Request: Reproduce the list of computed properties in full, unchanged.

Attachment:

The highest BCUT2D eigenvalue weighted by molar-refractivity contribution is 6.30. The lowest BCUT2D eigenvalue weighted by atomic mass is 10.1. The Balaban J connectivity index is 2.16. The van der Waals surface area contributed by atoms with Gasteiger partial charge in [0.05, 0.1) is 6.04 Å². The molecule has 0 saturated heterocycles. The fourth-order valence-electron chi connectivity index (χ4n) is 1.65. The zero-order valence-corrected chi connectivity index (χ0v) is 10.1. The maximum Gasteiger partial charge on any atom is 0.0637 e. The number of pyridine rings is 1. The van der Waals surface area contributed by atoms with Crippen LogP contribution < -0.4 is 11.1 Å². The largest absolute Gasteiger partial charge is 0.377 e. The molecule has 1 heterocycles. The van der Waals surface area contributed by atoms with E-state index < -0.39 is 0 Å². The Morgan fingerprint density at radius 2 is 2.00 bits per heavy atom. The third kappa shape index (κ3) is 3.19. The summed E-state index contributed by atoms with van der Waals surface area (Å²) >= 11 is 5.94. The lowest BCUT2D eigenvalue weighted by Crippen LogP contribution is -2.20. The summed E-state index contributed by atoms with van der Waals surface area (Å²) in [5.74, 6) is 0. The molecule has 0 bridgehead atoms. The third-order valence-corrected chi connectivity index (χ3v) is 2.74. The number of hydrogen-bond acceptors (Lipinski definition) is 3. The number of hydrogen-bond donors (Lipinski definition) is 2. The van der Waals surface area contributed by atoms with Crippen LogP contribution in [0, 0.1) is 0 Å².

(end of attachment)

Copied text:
The highest BCUT2D eigenvalue weighted by molar-refractivity contribution is 6.30. The lowest BCUT2D eigenvalue weighted by atomic mass is 10.1. The Balaban J connectivity index is 2.16. The van der Waals surface area contributed by atoms with Gasteiger partial charge in [0.05, 0.1) is 6.04 Å². The molecule has 0 saturated heterocycles. The fourth-order valence-electron chi connectivity index (χ4n) is 1.65. The zero-order valence-corrected chi connectivity index (χ0v) is 10.1. The maximum Gasteiger partial charge on any atom is 0.0637 e. The number of pyridine rings is 1. The van der Waals surface area contributed by atoms with Crippen LogP contribution < -0.4 is 11.1 Å². The largest absolute Gasteiger partial charge is 0.377 e. The molecule has 1 heterocycles. The van der Waals surface area contributed by atoms with E-state index < -0.39 is 0 Å². The Morgan fingerprint density at radius 2 is 2.00 bits per heavy atom. The third kappa shape index (κ3) is 3.19. The summed E-state index contributed by atoms with van der Waals surface area (Å²) >= 11 is 5.94. The lowest BCUT2D eigenvalue weighted by Crippen LogP contribution is -2.20. The summed E-state index contributed by atoms with van der Waals surface area (Å²) in [5.74, 6) is 0. The molecule has 0 bridgehead atoms. The third-order valence-corrected chi connectivity index (χ3v) is 2.74. The number of hydrogen-bond acceptors (Lipinski definition) is 3. The number of hydrogen-bond donors (Lipinski definition) is 2. The van der Waals surface area contributed by atoms with Crippen LogP contribution in [0, 0.1) is 0 Å².